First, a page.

The artists that I gravitate towards say “fuck the system.” They kind of do what they want to do, like Peaches or Beth Ditto. Or in the hip-hop realm, people like Lil’ Kim and Busta Rhymes. People who kind of don't really ascribe to playing by this formula. They come in and change shit up.

There was a lot of homophobia in '90s rap music. Did that ever faze you?
No. I feel like rap gets this very negative [reputation] for being very homophobic, but there's homophobia in all genres of music. It didn't really bother me because I realize that rap is made up of different people with different opinions.

A few recent events have shown a shift toward queer acceptance in the hip-hop world: Yung Thug wore a dress on his Jeffery album cover, and Young M.A had a top 20 hit on the Hot 100. Do you feel like any of those moments were groundbreaking?
I think overall as far as visibility, I think that it is cool, but to be critical, masculine female rappers have been making rap music for years. That's really not reinventing the wheel. The problem is more so if you're a feminine artist: If you’re a gay male or transgender, that's the issue. I mean, congratulations to Young M.A to getting that, but that's not really groundbreaking.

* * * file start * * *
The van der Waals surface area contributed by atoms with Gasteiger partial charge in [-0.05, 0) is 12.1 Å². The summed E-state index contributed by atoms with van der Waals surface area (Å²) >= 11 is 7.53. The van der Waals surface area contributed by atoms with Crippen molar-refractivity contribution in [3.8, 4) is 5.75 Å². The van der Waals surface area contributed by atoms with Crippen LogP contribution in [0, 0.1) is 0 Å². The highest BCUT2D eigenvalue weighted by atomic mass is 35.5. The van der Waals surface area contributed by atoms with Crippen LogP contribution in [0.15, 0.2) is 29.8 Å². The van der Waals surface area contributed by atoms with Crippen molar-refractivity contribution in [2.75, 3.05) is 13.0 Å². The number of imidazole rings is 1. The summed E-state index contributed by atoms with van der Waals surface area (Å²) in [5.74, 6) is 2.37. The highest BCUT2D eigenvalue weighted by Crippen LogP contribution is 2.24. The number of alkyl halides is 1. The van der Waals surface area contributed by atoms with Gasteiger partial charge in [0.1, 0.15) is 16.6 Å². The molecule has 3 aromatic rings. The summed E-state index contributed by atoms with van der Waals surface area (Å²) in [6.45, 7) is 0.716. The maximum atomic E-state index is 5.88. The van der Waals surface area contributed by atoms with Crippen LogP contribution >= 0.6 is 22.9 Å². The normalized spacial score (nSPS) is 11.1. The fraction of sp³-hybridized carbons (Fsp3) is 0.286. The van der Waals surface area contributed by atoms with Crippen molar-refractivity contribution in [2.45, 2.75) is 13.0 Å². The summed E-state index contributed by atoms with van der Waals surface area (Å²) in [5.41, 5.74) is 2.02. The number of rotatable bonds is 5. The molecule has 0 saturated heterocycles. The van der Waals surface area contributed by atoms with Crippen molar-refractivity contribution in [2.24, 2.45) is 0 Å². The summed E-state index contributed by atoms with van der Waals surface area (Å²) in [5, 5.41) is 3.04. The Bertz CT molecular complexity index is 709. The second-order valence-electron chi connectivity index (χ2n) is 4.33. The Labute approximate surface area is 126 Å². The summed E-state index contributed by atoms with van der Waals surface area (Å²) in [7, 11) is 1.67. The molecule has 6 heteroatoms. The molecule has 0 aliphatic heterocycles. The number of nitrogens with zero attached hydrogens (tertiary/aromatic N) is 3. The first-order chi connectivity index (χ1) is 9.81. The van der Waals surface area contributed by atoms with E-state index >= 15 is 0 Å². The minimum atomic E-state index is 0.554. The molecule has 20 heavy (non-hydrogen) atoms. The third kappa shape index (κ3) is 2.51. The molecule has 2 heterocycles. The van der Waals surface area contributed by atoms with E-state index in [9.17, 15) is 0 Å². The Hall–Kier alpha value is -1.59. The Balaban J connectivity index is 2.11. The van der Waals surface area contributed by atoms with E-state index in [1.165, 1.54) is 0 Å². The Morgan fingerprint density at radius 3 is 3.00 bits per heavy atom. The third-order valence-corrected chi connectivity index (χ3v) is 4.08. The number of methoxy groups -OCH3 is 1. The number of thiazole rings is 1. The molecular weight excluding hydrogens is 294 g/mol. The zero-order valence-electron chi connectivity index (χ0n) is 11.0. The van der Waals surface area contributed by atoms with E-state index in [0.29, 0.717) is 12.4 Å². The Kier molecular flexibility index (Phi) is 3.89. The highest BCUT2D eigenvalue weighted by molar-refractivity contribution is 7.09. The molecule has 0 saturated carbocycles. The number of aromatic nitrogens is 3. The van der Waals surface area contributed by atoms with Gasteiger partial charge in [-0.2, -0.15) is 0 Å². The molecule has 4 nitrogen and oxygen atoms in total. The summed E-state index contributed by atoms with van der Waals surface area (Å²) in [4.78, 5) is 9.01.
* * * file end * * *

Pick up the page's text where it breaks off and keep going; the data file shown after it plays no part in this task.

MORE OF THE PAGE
For the Young Thug moment, that's fab that people are now taking fashion and being more gender-fluid. But gay people have been doing that forever: It’s kind of still straight privilege. For Young M.A to put on a dress — I mean Young Thug, but that’s fucking funny — for Young Thug to put a dress on is kind of like progressive. But for me to put on a dress, it’s not progressive. There’s a double standard.

Do you think there is a shift toward queer inclusiveness in hip-hop?
There's not this panel of people in hip-hop who are saying "we are being more welcoming to gay people." You have to keep in mind that hip-hop kind of came about after disco. The early rappers were kind of in the same places as gay people. You could even look at the early rap stars. They look kind of flamboyant. You know what I'm saying? It’s not really like there's a question of hip-hop. It's more so when the '90s came about, and there was that whole wave of hypermasculine, gangster rap music, which is what we're still in now. That's the problem. It's not rap or hip-hop, it's that whole toxic masculinity.

A lot of your lyrics are implicitly gay. A lot of gay musicians...
[Laughs] Well, I am implicitly gay.

Ha! A lot of openly gay musicians shy away from their queerness. Do you think it’s important to vocalize your queerness?